• “We do this [the Kizuna events] every year so that we’ll continue to
remember what happened to Tohoku and its people,” Ito said. “After eight
years, our bonds of friendship have grown stronger.”
• Sean Rapelyea from the Office of Illinois Governor J.B. Pritzker and
Risa Kohnke from the Office of Chicago Mayor Rahm Emanuel were there to
represent Governor Pritzker and Mayor Emanuel, both honorary co-chairs
of the Kizuna events. Leroy Allala, Executive Director of the Chicago
Sister Cities International, followed to present his condolences to the
people of Tohoku.
Report: Supporting Activities
• Washington shared how supporting activities by the Chicago community
have continued throughout the year.
• Shoko Takahashi and her daughter, Iris Takahashi-Bloede, often visit
Yamadamachi, Iwate Prefecture, Shoko’s hometown hit hard by the tsunami.
When Takahashi-Bloede won the Grand Prize at the annual Japanese Heritage
Speech Contest in Chicago, she and her mother used the award - a round
ticket to Japan - to visit Shoko’s old school. Takahashi-Bloede initiated
a fundraising campaign, and donated English books to the school that had
been purchased with the $200 she collected. (Unfortunately, it’s been
decided that the school will be closed down.)
• High School teacher Natsuko at the Chicago Futabakai Saturday School
is leading a campaign to collect money in a jar to be sent to school libraries
• Another teacher at the Saturday School, Makoto Imai, continues to support
Tohoku schools through the “Project Love All,” which is designed to raise
money through charity tennis lessons. So far, more than 70 lessons have
• The Japan America Society of Chicago has donated a total of $231,000
to date to support Tohoku.
Artisans in Tohoku
• Mayumi Lake, Senior Lecturer at the Photography Department of the Art
Institute of Chicago, visited Tohoku for six days in the winter of 2018
with Alex Jania, a doctoral candidate at the University of Chicago’s Department
• The two interviewed 12 artisans in the region, collecting photographic
and anecdotal records from them about their lives after the disaster.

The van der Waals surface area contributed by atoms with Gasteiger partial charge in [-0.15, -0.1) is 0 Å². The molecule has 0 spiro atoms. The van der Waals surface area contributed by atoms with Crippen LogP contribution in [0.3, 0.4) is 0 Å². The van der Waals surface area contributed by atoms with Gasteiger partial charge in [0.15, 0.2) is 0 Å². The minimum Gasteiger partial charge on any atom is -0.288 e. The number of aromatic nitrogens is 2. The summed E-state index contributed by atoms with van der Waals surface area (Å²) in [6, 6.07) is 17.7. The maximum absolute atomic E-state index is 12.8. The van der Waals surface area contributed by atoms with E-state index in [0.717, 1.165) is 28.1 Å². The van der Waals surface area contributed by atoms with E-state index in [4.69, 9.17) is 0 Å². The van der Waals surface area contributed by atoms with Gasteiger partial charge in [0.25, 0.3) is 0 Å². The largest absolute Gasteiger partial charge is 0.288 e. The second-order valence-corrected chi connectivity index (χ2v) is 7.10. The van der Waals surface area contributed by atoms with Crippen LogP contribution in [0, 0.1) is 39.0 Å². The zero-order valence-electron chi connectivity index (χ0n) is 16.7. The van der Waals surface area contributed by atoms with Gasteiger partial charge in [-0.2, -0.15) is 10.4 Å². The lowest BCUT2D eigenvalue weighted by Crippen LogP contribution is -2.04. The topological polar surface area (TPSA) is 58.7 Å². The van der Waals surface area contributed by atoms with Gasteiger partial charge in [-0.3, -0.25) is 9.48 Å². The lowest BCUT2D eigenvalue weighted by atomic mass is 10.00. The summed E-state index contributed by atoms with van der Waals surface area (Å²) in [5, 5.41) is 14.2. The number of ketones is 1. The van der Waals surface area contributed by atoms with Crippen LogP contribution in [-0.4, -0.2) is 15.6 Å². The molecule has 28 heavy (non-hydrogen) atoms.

• Lake has been a volunteer at the Kizuna events from its inception, while
Jania traveled to Tohoku in 2012 as a volunteer.
• Lake’s photographs in the ongoing exhibition, accompanied by Jania’s
texts, tell stories of the following 12 people, each unique and heartfelt,
who are striving to create something meaningful and uplifting for the
community through their learned trades:
・ Noriyuki Kamiyama, Japanese traditional confectionary maker, owner
of a confectionary shop Kadoya (Koriyama, Fukushima Prefecture)
・ Mikio Baba, sake brewer, brewery Niida Honke (Koriyama, Fukushima Prefecture)
・ Shoichi Hashimoto, paper-mache dolls maker, Deko Yashiki Daikokuya (Koriyama,
・ Kimiyuki Sugeno, Japanese paper maker, Nihonmatsu Washi Denshokan (Nihonmatsu,
・ Kazuo Matsunaga, pottery maker, Matsunaga Kama (Nishigo, Fukushima Prefecture)
・ Mitsue Hikichi, seafood canning, canning factory Kinoya (Ishinomaki,
・ Katsuyoshi Kuriya, soap maker, Sanriku Soap Factory Kuriya (Onagawa,
・ Hiroshi Oikawa, denim maker, Oikawa Denim (Kesennuma, Miyagi Prefecture)
・ Kazuyoshi Takahashi, workshop owner, Banzai Factory (Ofunato, Iwate
・ Kotaro Okumura & Susumu Niisato, sake brewers, Hamachidori Sake
Brewery (Kamaishi, Iwate Prefecture)
・ Tomo Yoshida, soy sauce brewer, Yagisawa Shoten (Rikuzentakata, Iwate
・ Kota Ito & Yoshinobu Ito, traditional banner makers, Hataya Ito
(Ichinoseki, Iwate Prefecture)
Guest Artisan: Noriyuki Kamiyama
• The earthquake and tsunami motivated Kamiyama, a fourth-generation
Japanese confectionary maker, to do more to help the community through
• March is one of the busiest months of the year for Kadoya, a confectionary
shop opened in 1898 by his ancestors. On that day, March 11, 2011, Kamiyama
was busy at work – until the quake hit at 2:46 pm. He escaped and his